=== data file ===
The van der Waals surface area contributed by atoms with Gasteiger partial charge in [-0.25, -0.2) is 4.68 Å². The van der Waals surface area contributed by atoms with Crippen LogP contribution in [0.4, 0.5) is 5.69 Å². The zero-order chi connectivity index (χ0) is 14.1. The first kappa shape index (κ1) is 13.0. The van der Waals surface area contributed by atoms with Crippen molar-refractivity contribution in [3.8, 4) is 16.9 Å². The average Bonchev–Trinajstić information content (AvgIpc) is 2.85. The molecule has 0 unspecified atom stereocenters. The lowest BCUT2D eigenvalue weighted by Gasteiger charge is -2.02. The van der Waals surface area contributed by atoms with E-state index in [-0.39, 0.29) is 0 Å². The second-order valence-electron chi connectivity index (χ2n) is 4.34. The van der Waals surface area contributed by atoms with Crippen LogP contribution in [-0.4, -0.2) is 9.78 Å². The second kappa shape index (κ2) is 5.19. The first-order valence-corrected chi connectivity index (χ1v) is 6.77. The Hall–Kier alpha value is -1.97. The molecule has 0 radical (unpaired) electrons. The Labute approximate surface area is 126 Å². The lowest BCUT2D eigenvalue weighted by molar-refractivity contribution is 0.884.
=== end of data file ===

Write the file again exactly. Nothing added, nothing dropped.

The van der Waals surface area contributed by atoms with Gasteiger partial charge in [-0.25, -0.2) is 4.68 Å². The van der Waals surface area contributed by atoms with Crippen LogP contribution in [0.4, 0.5) is 5.69 Å². The zero-order chi connectivity index (χ0) is 14.1. The first kappa shape index (κ1) is 13.0. The van der Waals surface area contributed by atoms with Crippen molar-refractivity contribution in [3.8, 4) is 16.9 Å². The average Bonchev–Trinajstić information content (AvgIpc) is 2.85. The molecule has 0 unspecified atom stereocenters. The lowest BCUT2D eigenvalue weighted by Gasteiger charge is -2.02. The van der Waals surface area contributed by atoms with E-state index in [-0.39, 0.29) is 0 Å². The second-order valence-electron chi connectivity index (χ2n) is 4.34. The van der Waals surface area contributed by atoms with Crippen LogP contribution in [-0.4, -0.2) is 9.78 Å². The second kappa shape index (κ2) is 5.19. The first-order valence-corrected chi connectivity index (χ1v) is 6.77. The Hall–Kier alpha value is -1.97. The molecule has 0 radical (unpaired) electrons. The Labute approximate surface area is 126 Å². The lowest BCUT2D eigenvalue weighted by molar-refractivity contribution is 0.884.